2 more ideas I would like to share:
1. Banana seat. Somehow the mention of these seats has always made my generation laugh. I had 2 bikes with banana seats growing up. They are longer seats, harder to fall off, and more comfortable. Another advantage being, for 2 users, the seat could be lowered to the appropriate height, and subsequent user with longer legs may be able to simply use the extra length of the seat to slide back a bit to accommodate the longer legs. Disadvantage; the vertical says on the rear of the seat could make height adjustment less convenient, if needed. (pictures coming)
2. 2 types of brakes: a. grip applied (using grip to overpower a weak spring that normally keeps the brake open, conventional bike brake). b. spring applied (using the grip to release a brake that is otherwise held tight by a relatively strong spring. similar variation used on large trucks with air-brakes; if ever there is a loss of air pressure, which is needed to apply the primary brakes, then the spring applied brakes take over as a backup. In this case if there is not a loss of air pressure then the air pressure pushes against the the springs in order to prevent the springs from braking. Anyway I was thinking this good be an interesting application for a similar braking system, with a fail-safe. Or if the fail safe worked well enough, maybe it could be the primary brake, with integrated fail-safe.
Once again. I really like this project of yours, and am so intrigued by the whole thing, French countryside/seaside, etc...hope all is well with you and yours
It's late here, so I think I'm going to add 3 or 4 pictures tomorrow to of the banana seat, and some of the US washers. Thanks again for everything.
Reply 1 year ago
Hi Grapenut, no worries about (lack of) notification, I've had the same problem myself from time to time with most of the sites I've got (Youtube, Blogger etc). Thanks for your extensive observations, comments and suggestions and the little autobiographical bit! I like the idea of the banana seat, they are rare over here. The fail safe braking you describe for air brakes - a little like the 'dead man's handle' type of system on railway engines would be great, but I'm not sure I want to go down that route. Your observation on child safety with regard to the moving drum is wise but maybe less relevant here where I would not expect a child to be able to pedal the machine due to size and if the machine were in motion, then I would expect the adult on the bike to be astute enough to caution the child, OK not totally foolproof but there is some security there, especially as the machine is in front of the 'cyclist' (another advantage of this orientation). I'll also point out that many bicycles no longer have chain guards and hence could also be a potential hazard, again less so with the orientation I'm using.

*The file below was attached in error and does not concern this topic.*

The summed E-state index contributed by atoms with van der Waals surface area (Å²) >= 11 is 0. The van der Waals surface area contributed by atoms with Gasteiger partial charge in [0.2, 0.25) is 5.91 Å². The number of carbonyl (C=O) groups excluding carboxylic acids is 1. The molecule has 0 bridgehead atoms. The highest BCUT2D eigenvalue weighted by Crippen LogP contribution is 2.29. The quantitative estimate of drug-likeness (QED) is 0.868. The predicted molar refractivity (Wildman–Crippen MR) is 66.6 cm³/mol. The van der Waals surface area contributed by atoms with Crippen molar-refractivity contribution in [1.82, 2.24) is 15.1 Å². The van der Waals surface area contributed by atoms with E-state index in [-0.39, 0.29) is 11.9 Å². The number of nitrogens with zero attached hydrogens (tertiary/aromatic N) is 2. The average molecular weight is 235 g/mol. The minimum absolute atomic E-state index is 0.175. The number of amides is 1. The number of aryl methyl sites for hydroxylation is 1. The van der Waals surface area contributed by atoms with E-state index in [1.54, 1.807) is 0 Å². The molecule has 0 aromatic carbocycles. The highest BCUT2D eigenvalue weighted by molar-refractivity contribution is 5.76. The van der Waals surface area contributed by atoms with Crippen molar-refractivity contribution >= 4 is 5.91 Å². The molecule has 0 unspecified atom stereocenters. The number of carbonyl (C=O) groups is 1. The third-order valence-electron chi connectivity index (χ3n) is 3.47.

With respect to the weight distribution problem, I undertook a 'thought experiment' with this and concluded that as conventional machines don't have a 'stop/start' brake for this then the reason must be a simple one. Experimentation proved this to be so; by adding about 1 gallon of clean water immediately before starting the spin cycle, the garments can freely move to the drum perimeter before the water drains out and the load is much better balanced. As I said in the description, the draining of the drum is via gravity and not a pump. If I had some simple valve on this line to allow emptying of the drum only when the load feels sufficiently balanced then I am sure I could improve on this.
Once again, thanks for your feedback, I really appreciate it.
Cheers from Normandie, Andy.
Reply 1 year ago
Also, for what it's worth. I have added fixed wheel and regular casters to the bottom of at least 2 different sets of stacked Whirlpool (popular stateside brand) washers with dryers on top to aid in moving them in and out of a washer/dryer closet. The closet was originally built to accommodate an older, smaller Sears or General Electric over/under setup. The newer stackable sets can fit but it is tight and getting them in and out for cleaning out the dryer vent hose once in a while was a chore.
Anyway, I had to unthread the adjustable feet and use those holes to mount the casters. The threads were metric, I believe M10 if memory serves...I originally tried every kind of SAE (imperial) bolt the size. The SAE bolt size that was closest was too big and wouldn't thread in very far; or maybe it was close enough to M10 but the SAE threads were never going to match with the metric. I did get one set of SAE bolt and threads to go in all the way, but I knew they weren't right, there was too much slop, and it seemed as though the threads were at risk of jumping if they were too snug or not snug enough; so I snugged them just a bit and left them temporarily. I finally determined with a thread gauge on one of the removed feet that the threads were definitely metric, and I suspect if Whirlpool, Maytag, and KitchenAid are using metric for the feet, on US washers, they may well be using them throughout.